Wise Wealth Management

Dennis Covington | Principal

Insights on the keys to enjoying a "healthy wealth".

The "Whac-A-Mole" Approach to Investing

October 2012

“The Market seems uncertain to me right now; maybe I should take some equity investments off the table”.

This statement, or a derivation of it, is commonly put to advisors such as me. The evidence is strong that many investors share this feeling and are acting on it as they continue to flee equity investments for cash and bond investments despite yields that will deliver a negative real return (yield minus inflation) for the foreseeable future.

The first thing I like to point out is that the market is always uncertain. And the funny thing about uncertainty and the market is that when there is more uncertainty it generally means good things for near-term equity returns.

Think back to March of 2009. Was there a lot of uncertainty in the market? Probably more so than at any time since the Great Depression, and yet since that point the S&P 500 has gained 130%. And recall the fall of 2011, when the U.S. had just seen its credit rating downgraded and the stock market had plunged 20% in short order. Anxiety and uncertainty filled the air, and yet since November 2011 the S&P 500 has gained 28%. To be a successful investor you have to accept that the only certainty in investing is uncertainty.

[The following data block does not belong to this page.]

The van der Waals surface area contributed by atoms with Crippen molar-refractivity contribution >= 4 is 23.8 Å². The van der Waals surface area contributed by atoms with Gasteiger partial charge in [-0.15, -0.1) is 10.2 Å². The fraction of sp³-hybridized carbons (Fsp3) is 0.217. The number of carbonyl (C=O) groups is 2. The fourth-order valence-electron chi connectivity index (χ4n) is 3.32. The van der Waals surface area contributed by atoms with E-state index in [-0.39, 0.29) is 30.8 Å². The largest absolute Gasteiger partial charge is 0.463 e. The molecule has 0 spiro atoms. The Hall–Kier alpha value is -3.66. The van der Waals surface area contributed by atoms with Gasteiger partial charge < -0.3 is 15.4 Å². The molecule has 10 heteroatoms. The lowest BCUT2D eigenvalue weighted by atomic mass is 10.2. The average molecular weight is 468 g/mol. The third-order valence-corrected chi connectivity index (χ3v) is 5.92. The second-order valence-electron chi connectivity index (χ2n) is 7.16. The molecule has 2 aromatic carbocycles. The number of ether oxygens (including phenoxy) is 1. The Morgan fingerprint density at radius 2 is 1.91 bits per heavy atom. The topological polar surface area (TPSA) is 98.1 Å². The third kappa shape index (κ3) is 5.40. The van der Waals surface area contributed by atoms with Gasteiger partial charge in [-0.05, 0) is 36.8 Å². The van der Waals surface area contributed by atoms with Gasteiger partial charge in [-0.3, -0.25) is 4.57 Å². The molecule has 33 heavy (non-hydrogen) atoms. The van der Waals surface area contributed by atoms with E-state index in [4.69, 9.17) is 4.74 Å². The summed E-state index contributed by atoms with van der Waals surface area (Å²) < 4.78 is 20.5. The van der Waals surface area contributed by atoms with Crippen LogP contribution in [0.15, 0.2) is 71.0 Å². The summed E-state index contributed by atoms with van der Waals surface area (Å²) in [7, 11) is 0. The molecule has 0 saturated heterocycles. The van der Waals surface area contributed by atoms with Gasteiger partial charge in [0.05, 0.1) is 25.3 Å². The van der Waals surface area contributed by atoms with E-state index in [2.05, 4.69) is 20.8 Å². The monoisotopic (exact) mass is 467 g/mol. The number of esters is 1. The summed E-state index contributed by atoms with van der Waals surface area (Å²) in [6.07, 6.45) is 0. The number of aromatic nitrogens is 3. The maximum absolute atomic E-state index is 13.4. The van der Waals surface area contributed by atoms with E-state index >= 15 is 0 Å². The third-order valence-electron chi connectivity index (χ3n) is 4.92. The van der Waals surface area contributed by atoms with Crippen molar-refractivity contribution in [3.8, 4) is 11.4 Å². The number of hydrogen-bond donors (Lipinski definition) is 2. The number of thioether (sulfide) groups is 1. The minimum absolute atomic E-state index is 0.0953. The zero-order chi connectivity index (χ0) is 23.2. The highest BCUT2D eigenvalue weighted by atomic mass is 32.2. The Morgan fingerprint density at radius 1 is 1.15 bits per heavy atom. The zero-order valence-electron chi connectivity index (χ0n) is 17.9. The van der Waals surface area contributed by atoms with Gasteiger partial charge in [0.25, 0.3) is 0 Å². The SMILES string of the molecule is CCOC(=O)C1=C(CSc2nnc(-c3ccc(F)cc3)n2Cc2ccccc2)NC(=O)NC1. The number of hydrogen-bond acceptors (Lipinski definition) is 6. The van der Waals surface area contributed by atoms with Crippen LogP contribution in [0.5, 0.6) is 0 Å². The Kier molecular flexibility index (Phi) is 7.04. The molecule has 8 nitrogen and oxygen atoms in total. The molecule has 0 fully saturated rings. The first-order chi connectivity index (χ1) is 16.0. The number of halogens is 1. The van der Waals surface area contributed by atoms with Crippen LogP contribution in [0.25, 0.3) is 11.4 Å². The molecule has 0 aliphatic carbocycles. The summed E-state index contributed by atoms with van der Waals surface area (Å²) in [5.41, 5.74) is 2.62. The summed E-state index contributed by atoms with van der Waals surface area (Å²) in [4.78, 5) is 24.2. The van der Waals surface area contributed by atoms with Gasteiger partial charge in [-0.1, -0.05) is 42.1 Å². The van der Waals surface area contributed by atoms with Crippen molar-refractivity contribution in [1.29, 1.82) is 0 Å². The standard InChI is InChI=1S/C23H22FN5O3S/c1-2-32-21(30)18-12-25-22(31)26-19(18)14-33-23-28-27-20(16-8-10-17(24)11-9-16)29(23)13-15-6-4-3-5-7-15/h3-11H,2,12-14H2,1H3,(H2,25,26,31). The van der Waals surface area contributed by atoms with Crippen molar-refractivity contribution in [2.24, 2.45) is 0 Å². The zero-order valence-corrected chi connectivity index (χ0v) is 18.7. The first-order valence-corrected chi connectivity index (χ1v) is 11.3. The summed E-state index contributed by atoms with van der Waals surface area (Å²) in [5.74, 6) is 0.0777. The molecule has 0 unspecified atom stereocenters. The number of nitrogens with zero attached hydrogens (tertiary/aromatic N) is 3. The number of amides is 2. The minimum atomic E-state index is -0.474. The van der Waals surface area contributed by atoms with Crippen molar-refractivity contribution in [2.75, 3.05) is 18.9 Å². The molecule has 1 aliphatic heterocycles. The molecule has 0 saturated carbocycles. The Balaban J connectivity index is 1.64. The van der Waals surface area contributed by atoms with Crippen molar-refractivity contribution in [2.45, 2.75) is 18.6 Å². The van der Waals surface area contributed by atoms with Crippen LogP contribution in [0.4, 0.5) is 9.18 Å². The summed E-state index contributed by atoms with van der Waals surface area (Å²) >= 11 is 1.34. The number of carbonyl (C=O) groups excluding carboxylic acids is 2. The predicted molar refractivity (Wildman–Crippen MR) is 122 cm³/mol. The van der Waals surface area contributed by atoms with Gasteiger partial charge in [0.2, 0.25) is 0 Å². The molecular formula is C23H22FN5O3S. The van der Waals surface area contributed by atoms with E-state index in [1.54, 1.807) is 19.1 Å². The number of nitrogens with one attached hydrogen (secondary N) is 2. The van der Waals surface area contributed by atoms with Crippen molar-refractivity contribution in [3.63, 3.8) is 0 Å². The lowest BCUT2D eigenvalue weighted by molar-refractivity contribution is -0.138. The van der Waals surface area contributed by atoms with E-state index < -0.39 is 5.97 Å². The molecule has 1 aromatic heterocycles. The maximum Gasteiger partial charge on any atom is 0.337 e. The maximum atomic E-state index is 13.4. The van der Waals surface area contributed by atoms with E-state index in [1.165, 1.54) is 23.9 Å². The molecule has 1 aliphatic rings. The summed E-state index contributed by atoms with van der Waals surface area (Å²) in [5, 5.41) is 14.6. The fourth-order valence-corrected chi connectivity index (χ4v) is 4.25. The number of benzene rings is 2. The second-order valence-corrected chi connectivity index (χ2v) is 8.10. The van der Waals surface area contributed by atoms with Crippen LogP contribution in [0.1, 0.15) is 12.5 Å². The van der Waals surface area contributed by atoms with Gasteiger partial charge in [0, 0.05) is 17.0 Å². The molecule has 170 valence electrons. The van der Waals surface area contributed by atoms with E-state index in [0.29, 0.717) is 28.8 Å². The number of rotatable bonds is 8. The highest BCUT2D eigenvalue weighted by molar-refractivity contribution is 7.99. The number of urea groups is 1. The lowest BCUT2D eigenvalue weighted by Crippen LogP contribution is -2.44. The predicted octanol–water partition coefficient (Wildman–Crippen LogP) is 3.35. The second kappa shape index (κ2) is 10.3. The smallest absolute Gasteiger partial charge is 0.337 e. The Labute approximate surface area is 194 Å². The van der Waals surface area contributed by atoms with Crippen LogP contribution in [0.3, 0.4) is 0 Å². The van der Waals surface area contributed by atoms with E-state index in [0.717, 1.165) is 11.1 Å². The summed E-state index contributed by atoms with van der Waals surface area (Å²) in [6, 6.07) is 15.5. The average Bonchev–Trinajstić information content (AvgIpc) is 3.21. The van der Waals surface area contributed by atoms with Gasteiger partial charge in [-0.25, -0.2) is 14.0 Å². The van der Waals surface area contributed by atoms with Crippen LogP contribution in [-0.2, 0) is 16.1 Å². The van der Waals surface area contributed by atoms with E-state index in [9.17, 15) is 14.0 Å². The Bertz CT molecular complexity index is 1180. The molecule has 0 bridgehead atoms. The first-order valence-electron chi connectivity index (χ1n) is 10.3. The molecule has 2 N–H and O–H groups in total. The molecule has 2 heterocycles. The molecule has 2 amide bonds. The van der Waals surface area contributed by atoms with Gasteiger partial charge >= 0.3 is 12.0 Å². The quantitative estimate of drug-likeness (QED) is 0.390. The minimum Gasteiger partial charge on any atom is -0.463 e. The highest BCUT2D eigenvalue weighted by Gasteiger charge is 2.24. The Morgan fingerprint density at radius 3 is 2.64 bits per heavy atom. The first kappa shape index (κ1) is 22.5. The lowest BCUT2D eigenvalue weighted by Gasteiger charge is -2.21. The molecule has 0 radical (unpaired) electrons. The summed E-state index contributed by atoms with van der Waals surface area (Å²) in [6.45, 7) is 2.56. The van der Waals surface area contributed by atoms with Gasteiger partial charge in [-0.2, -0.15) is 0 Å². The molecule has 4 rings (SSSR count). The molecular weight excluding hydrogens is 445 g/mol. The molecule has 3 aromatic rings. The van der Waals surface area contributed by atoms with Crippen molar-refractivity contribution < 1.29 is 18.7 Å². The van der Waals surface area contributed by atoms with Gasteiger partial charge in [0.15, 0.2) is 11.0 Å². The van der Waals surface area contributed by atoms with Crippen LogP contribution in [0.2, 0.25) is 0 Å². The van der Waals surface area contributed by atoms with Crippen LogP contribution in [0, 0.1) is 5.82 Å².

The second thing to keep in mind is that it’s natural to wonder and worry about how the crisis of the day (election, debt/deficit, gridlock, Iran, Spain etc.) will impact our economy, our investments and our ability to achieve our goals. The heart of the matter is what we do with that worry.
For me it helps to view these crises like the old arcade game “Whac-A-Mole.” You will recall that the game really has no point other than to try and whack as many moles that pop out of their holes as fast as you can. The moles never stop popping up until the game is over, when you are left exhausted and wondering what the whole point was. Meanwhile the girl you were trying to win the stuffed animal for got bored and is walking around the park with some other guy. (But I digress…)

In the same way, investors who attempt to respond to every crisis that pops up will find all their energy and emotion devoted to an endless loop of crisis and response, with the response usually coming too late to do any good. Meanwhile, life passes you by as you worry about the short-term things beyond your control instead of trusting in the long term ability of the market to weather the never-ending storms.

My advice is that the next time you find yourself emotionally wrestling with the crisis of the day, step away from the Whac-A-Mole game and talk to the girl instead.

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